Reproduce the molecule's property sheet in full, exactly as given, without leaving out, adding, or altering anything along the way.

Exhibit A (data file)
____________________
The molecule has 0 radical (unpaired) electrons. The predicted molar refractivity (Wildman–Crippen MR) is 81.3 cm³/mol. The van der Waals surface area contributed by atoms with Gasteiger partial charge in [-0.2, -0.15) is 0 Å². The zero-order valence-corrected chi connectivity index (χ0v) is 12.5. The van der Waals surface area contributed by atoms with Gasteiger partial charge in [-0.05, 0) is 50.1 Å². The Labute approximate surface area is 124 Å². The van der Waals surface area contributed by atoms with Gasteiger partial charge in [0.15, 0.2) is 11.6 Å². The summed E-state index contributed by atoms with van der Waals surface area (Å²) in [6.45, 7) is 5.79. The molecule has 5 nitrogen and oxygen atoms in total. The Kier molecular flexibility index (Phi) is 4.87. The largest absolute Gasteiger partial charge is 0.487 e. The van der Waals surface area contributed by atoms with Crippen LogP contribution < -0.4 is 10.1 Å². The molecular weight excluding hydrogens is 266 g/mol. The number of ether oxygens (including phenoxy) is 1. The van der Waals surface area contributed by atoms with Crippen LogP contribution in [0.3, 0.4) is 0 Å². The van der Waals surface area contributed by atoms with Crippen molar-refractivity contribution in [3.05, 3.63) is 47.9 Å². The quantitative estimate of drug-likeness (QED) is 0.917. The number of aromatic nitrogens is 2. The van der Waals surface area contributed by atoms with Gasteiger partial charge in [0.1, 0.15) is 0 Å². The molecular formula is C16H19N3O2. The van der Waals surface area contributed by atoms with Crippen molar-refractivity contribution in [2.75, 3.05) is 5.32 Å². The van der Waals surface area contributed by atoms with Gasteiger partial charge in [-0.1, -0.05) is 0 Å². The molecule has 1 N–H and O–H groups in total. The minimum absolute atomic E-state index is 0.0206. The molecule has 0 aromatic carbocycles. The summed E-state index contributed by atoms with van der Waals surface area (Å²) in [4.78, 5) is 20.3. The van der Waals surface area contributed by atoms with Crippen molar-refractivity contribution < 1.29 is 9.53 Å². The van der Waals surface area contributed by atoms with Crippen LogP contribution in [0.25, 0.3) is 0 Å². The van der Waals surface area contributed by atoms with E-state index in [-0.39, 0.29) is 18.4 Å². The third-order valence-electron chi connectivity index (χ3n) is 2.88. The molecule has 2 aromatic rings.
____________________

The molecule has 0 radical (unpaired) electrons. The predicted molar refractivity (Wildman–Crippen MR) is 81.3 cm³/mol. The van der Waals surface area contributed by atoms with Gasteiger partial charge in [-0.2, -0.15) is 0 Å². The zero-order valence-corrected chi connectivity index (χ0v) is 12.5. The van der Waals surface area contributed by atoms with Gasteiger partial charge in [-0.05, 0) is 50.1 Å². The Labute approximate surface area is 124 Å². The van der Waals surface area contributed by atoms with Gasteiger partial charge in [0.15, 0.2) is 11.6 Å². The summed E-state index contributed by atoms with van der Waals surface area (Å²) in [6.45, 7) is 5.79. The molecule has 5 nitrogen and oxygen atoms in total. The Kier molecular flexibility index (Phi) is 4.87. The largest absolute Gasteiger partial charge is 0.487 e. The van der Waals surface area contributed by atoms with Crippen LogP contribution < -0.4 is 10.1 Å². The molecular weight excluding hydrogens is 266 g/mol. The number of ether oxygens (including phenoxy) is 1. The van der Waals surface area contributed by atoms with Crippen LogP contribution in [0.3, 0.4) is 0 Å². The van der Waals surface area contributed by atoms with Crippen molar-refractivity contribution in [3.05, 3.63) is 47.9 Å². The quantitative estimate of drug-likeness (QED) is 0.917. The number of aromatic nitrogens is 2. The van der Waals surface area contributed by atoms with Gasteiger partial charge in [0.1, 0.15) is 0 Å². The molecular formula is C16H19N3O2. The van der Waals surface area contributed by atoms with Crippen molar-refractivity contribution in [2.75, 3.05) is 5.32 Å². The van der Waals surface area contributed by atoms with Gasteiger partial charge in [-0.1, -0.05) is 0 Å². The molecule has 1 N–H and O–H groups in total. The minimum absolute atomic E-state index is 0.0206. The molecule has 0 aromatic carbocycles. The summed E-state index contributed by atoms with van der Waals surface area (Å²) in [4.78, 5) is 20.3. The van der Waals surface area contributed by atoms with Crippen molar-refractivity contribution < 1.29 is 9.53 Å². The van der Waals surface area contributed by atoms with Crippen LogP contribution in [0.25, 0.3) is 0 Å². The van der Waals surface area contributed by atoms with E-state index in [-0.39, 0.29) is 18.4 Å². The third-order valence-electron chi connectivity index (χ3n) is 2.88. The molecule has 2 aromatic rings.